This explains why his findings conspicuously omit the opinion-altering scriptures he might have stumbled onto had he looked at premarital sex as an isolated topic.
What I liked about Mr. Sash's editorial:
What I didn't like:
His interpretation of 1 Corinthians 6:12-20: "All things are lawful for me," but not all things are beneficial. "All things are lawful for me," but I will not be dominated by anything" (verse 12, NRSV).
Mr. Sash took a civic legal right of the time--temple prostitution--and misapplied it as sexual permission for Christians.
"All things" or "everything" could not logically be intended here for the church. Otherwise we could include the things that Mr. Sash otherwise agrees are immoral in our "all things" and "everything"--such as prostitution, homosexuality, adultery (as in a married person having sex outside the marriage).
Clearly, Paul is not saying "all things are lawful" in a spiritual sense but, most logically, in a civic legal sense. There should be no need to debate this.
Trivializing casual sex. He minimizes the negative impacts of casual sex and of multiple partners over one's unmarried years.
What he doesn't say. John should have addressed his audience's "logical reasons" and show us why he believes our views are illogical, rather than simply stating his inability to find logical reasons.
His assumptions as an author. He assumes that the mention of concubines or multiple wives gives implicit permission for liberal sexual practices. But it is an insidious error to read facts in Scripture as moral permissions or requirements.
He mentions "horrendous" sexual practices that God doesn't condemn. If these are pertinent to his conclusion, he should mention them and tell us where they can be found. If they are left as unproved claims, he unwittingly insults the reputation of Scripture.
Deuteronomy 22:28-29: "If a man meets a virgin who is not engaged, and seizes her and lies with her, and they are caught in the act, the man who lay with her shall give fifty shekels of silver to the young woman's father, and she shall become his wife. Because he violated her he shall not be permitted to divorce her as long as he lives."
He mentioned Deuteronomy 22 but didn't include the opinion-altering verses 28-29.
I realize this could be read as a forced sexual encounter, but Exodus 22:16 offers clarification on this point by suggesting consent as opposed to force.
Exodus 22:16-17: "When a man seduces a virgin who is not engaged to be married, and lies with her, he shall give the bride-price for her and make her his wife. But if her father refuses to give her to him, he shall pay an amount equal to the bride-price for virgins."
Particularly in the case of Exodus 22, if premarital sex were a nonissue why enforce a fine and require the right of irrevocable marriage to the woman as damages? Clearly, consensual premarital sex is forbidden and suffers punitive consequences.
1 Corinthians 7:8-9: "To the unmarried and the widows I say that it is well for them to remain unmarried as I am. But if they are not practicing self-control, they should marry."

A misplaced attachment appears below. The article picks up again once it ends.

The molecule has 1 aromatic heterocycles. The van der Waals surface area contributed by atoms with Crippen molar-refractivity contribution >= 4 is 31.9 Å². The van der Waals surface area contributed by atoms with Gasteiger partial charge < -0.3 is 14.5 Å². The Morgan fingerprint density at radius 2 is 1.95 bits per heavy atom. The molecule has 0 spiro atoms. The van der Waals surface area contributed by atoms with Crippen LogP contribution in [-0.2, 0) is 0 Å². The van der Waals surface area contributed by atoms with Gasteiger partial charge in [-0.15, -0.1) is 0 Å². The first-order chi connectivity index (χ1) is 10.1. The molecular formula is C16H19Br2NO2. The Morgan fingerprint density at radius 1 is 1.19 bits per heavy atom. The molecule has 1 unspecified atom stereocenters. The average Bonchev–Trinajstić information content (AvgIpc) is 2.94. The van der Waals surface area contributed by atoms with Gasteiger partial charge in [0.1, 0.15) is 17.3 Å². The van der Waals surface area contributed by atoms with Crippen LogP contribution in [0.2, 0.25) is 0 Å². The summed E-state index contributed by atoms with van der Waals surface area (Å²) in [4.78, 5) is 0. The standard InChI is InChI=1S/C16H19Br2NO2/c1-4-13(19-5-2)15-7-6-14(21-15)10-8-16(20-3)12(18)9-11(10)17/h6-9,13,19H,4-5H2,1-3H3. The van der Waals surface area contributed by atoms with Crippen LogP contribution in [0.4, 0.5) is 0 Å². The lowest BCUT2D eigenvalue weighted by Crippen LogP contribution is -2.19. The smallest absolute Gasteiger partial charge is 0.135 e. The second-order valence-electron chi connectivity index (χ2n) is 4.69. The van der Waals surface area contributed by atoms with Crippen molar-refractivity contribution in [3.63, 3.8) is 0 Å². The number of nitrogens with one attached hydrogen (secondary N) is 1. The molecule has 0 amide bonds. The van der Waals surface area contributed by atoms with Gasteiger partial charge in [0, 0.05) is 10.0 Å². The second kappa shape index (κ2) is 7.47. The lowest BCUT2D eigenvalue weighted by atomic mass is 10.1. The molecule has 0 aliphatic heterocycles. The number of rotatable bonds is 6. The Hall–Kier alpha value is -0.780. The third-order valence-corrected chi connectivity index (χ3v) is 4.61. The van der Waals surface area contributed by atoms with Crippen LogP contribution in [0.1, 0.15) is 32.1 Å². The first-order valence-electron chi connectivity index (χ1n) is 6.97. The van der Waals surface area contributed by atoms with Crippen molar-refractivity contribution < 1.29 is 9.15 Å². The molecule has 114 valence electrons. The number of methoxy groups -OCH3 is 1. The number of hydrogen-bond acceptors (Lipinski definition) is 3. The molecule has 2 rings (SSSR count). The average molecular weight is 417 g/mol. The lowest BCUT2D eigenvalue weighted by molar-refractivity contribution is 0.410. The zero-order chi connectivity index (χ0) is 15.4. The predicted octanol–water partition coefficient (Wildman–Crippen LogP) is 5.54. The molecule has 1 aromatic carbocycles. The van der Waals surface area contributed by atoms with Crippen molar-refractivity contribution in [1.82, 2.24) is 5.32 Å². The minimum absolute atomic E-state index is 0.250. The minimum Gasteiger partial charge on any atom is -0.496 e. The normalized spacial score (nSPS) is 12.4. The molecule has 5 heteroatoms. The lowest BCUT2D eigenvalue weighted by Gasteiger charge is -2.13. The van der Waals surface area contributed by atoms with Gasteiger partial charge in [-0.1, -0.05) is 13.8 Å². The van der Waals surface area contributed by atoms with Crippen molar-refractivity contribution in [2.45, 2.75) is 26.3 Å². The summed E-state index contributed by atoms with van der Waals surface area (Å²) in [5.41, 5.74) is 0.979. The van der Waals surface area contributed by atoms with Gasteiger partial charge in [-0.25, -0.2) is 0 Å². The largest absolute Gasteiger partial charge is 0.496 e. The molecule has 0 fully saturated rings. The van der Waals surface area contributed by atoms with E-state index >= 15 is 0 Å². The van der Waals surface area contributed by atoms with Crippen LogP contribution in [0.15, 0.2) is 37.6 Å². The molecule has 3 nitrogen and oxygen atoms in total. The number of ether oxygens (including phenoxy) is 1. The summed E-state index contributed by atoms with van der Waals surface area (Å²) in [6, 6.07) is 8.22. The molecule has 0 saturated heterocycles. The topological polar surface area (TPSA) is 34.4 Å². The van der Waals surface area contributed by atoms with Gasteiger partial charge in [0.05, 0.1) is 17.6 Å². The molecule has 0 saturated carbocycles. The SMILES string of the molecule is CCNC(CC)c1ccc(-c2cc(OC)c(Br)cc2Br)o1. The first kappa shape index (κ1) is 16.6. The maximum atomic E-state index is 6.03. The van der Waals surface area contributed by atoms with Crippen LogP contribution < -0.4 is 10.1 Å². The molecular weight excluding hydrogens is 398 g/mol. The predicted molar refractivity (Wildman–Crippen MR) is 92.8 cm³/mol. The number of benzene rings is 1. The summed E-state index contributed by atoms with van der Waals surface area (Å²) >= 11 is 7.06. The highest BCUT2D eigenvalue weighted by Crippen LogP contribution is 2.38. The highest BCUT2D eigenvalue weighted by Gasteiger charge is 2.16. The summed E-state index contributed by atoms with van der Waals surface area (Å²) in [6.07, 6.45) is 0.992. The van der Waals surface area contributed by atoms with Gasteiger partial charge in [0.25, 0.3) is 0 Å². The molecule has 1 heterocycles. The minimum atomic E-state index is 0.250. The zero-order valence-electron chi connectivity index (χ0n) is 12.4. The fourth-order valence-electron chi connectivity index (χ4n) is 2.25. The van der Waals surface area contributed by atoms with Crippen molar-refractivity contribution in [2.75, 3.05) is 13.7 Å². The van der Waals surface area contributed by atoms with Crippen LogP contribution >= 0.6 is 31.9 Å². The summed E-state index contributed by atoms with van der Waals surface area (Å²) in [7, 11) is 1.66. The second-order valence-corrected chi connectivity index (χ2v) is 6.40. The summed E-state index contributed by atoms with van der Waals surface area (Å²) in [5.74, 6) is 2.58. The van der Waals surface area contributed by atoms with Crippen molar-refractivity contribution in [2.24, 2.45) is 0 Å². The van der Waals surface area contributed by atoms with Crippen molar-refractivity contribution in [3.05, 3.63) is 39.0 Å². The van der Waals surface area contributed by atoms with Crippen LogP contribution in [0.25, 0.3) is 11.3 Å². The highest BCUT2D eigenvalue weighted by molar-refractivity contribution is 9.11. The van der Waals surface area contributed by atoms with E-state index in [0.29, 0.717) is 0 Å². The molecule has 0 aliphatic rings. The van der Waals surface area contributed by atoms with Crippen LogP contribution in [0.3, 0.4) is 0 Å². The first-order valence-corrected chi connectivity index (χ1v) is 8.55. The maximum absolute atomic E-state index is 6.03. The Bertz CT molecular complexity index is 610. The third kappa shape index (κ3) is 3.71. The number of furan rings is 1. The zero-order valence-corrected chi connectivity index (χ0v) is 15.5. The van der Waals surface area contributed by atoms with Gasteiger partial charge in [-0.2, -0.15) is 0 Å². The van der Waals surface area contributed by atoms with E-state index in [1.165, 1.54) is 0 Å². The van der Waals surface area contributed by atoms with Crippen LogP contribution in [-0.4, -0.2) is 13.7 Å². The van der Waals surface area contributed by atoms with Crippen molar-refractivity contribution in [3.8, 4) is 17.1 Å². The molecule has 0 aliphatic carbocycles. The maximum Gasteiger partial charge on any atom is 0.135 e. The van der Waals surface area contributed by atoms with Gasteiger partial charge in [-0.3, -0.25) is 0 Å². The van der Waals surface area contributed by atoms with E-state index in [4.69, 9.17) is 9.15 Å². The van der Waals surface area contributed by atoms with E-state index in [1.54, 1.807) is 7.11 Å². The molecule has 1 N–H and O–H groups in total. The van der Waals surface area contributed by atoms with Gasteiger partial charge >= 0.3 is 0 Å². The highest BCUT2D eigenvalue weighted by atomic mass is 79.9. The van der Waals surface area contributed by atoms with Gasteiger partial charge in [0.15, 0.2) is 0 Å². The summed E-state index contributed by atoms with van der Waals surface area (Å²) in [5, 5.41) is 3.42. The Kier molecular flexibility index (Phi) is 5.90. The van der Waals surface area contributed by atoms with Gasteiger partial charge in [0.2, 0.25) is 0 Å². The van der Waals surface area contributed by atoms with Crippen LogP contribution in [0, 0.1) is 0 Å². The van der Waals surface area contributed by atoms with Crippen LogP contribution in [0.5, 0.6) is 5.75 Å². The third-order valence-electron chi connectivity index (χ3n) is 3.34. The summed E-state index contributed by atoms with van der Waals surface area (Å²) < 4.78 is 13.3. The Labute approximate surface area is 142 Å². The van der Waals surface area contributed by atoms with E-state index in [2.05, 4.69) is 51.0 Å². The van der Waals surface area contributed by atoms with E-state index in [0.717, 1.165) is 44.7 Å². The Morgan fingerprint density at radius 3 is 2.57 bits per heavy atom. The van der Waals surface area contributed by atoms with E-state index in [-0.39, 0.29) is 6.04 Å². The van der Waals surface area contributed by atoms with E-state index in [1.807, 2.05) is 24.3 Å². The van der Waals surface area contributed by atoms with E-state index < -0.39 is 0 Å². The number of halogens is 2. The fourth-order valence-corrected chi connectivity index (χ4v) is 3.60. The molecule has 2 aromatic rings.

"Self-control" here suggests stopping short of letting oneself go all the way, which means that premarital sex is not innocuous.
We all had ideas about expressing physical love before we were married. To articulate them in a poem is not the same as renting a hotel for the weekend.
Gatineau, Que., Canada
Just what do you mean fornication?
Here is my response to the article by John Sash in the previous issue ["We've Misunderstood the Bible on Sex," July 31, 2010]:
John brings up valid questions regarding singles' sex, the word fornication and its uses in Scripture. He made insightful points worth considering.
I also commend him for his candor in relating his personal story of divorce, dating and the conundrum of whether to have sex with the attractive, divorced woman with whom he was smitten.
His religious scruples held him back. The woman was inviting, but he refused. The dilemma forced him into a reappraisal of the biblical basis for his religious views.
His study revealed to him that he had been wrong about his view of singles' sex, particularly in a responsible context such as the one in which he found himself, and his girlfriend was right: Sex with her would have been okayed by God, but, alas, it was too late because the woman had in the meanwhile found another man who may not have been bothered by religious scruples.
I found it a sad story. John's 36-year marriage dissolves in divorce. He finds new life in a new love only to see it slip away while he reprograms his moral compass.
I wonder, Why did John share this story with readers? Did he want his church friends to reassess their views on singles' sex? Did he want to help other singles in similar situations avoid his hesitation about sex and not repeat his mistake? Did he want agreement and validation from readers that he had come to the right biblical understanding on the subject?
Perhaps he made the story public to invite readers to challenge his conclusions. Maybe he will tell us. I admire his openness and hope he can find the love and companionship God intends for every man and woman.